Steve and I spent last evening at the town hall meeting hosted by the Nuns on the Bus, as they arrived in Little Rock yesterday after having hosted a meeting in Fayetteville, Arkansas. Their Fayetteville meeting was in an Episcopal church, and in Little Rock, at First United Methodist church.
It was inspiring to get to hear Sister Simone Campbell, about whom I've read much in various news articles, in person. I liked, in particular, her concluding exhortation to the roomful of folks from all walks of life (black and white, gay and straight, male and female, old and young, Christian, Buddhist, non-religious, Methodist, Episcopalian, Catholic). Sister Simone encouraged us to cultivate two virtues for the 21st century:
First, we need to develop "holy curiosity," she said. Ask the pesky questions. Make a nuisance of yourself by inquiring, digging, probing, asking. "What kind of wages do you pay your workers?," we might ask as we go to a restaurant for a meal, she suggested.
And second, following on holy curiosity, aim at "sacred gossip," she urged us. Share with others what you learn by practicing holy curiosity. Start building networks to address concrete problems as you share information with others. If you learn, for instance, as she and her team learned in St. Louis from listening to African-American mothers about the challenge of raising sons who are aware that their lives could be in danger at any moment from police violence, what do you intend to do about what you've learned? What will you do in collaboration with others about this challenge?
Sister Simone granted that we live in an age of information overkill in which we can quickly be overwhelmed by the complexity of problems, as we learn more about the world around us. And so she also enjoined on us the practice of going into our hearts and listening in quiet there to the whispers of our heart about what's most important, most central, to our own lives and mission.
Because no person can do everything, we will inevitably begin to focus our practice of holy curiosity and sacred gossip on those matters, those issues, that most grip our own imagination. We'll focus our attempt to build networks and begin changing the world around us on what's our own particular calling or path.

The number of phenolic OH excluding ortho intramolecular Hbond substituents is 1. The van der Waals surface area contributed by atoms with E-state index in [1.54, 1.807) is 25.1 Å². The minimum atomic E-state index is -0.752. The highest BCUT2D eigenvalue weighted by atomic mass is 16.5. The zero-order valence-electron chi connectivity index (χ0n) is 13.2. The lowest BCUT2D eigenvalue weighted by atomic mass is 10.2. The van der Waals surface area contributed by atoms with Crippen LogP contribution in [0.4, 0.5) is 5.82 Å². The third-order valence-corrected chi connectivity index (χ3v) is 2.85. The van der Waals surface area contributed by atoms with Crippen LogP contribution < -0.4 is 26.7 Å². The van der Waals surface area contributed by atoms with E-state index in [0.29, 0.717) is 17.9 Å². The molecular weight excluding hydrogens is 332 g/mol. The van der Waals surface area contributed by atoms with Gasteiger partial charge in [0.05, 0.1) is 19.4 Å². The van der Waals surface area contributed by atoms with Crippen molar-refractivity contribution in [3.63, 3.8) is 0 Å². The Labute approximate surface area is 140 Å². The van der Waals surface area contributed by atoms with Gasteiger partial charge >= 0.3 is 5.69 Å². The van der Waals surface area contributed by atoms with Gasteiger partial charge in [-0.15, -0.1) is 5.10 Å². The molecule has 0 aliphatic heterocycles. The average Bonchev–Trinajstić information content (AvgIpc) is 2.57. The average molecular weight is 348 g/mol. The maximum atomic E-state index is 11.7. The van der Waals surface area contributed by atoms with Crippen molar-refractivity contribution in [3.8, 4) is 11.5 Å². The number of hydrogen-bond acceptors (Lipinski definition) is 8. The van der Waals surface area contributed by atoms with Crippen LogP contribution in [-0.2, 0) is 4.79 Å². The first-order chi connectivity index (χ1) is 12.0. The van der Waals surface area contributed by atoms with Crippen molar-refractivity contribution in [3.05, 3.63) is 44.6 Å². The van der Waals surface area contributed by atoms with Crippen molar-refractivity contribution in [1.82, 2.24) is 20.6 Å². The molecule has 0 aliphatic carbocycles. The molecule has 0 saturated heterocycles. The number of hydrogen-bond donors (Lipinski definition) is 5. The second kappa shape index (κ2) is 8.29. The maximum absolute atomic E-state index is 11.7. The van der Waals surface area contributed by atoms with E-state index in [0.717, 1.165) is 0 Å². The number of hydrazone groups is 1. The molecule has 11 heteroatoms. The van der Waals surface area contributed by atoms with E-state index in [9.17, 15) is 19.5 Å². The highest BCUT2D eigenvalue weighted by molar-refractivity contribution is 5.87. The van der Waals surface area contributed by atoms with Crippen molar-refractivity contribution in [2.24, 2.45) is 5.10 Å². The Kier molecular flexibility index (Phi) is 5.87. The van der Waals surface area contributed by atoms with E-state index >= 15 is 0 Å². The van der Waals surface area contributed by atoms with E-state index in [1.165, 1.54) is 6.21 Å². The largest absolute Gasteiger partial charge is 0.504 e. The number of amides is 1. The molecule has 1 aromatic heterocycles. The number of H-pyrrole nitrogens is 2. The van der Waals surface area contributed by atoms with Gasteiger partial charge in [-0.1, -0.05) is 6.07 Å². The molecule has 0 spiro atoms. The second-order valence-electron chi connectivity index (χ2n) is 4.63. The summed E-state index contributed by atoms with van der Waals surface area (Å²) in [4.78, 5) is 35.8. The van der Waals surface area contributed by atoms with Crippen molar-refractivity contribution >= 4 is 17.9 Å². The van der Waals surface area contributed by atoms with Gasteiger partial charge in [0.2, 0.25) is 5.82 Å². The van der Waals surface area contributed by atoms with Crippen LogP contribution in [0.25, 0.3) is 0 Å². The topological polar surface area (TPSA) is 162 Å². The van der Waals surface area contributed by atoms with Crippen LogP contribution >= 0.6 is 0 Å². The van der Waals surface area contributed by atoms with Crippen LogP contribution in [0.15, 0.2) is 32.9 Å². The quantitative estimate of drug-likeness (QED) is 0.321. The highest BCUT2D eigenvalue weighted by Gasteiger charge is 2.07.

Both U.S. democracy and the life of faith as it's described in various faith traditions worldwide are communal, she noted. The goal at which we aim is to live in community, to practice our holy curiosity and sacred gossip in a communal way. Since not everyone can do everything, we need to recognize that the talents we ourselves lack are present in the lives of other members of the community, who accomplish what we can't accomplish.
Sister Simone's particular charism in the body of Christ? She's decided, she told us, that she's meant to function as the gastric juices of the body. This is a very necessary part of the biological system of a healthy body: it digests the food we've taken in, breaks it down for the use of the entire body.
In unhealthy proportions, gastric juices — they contain acid, after all — can be dangerous. But contained, as they're meant to be, in the digestive tract, they perform a necessary function demanded by the entire body, if it expects to stay healthy.
I rather like that image, given as I often am to the acidulous side of things. Not to mention, to gossip, whether sacred or not, I'm not always entirely certain . . . .
It was, as I say, a real pleasure to meet the Nuns on the Bus last evening and to work at our tables on various projects as they put us through our paces talking about the particular needs of our community or how to deal with the difficult family member who refuses to see the world the right way — as we ourselves see it! An added pleasure of the evening was that Steve got to meet a cousin: one of the Nuns on the Bus, Sister Richelle Friedman, is his distant cousin, and they had never met, though they knew of each other.
It was also a real treat to be able to connect with various friends and fellow sacred gossipers in our local community, some of whom we hadn't seen in a while. Because we live in a community without strong, established networks for progressive social change, in a part of the country given to reaction (and hobbled by poor education and endemic poverty), it's easy for many of us who would like to see our small world made better to feel that we work in great isolation. The Nuns on the Bus have given us a renewed sense that we're a community of people capable of working together for effective change in our community — and for that, I'm indeed grateful to them.
The photo: a photo taken by our friend Judge Wendell Griffen of Steve, Sister Richelle, Wendell's wife Patricia, and me following last night's event.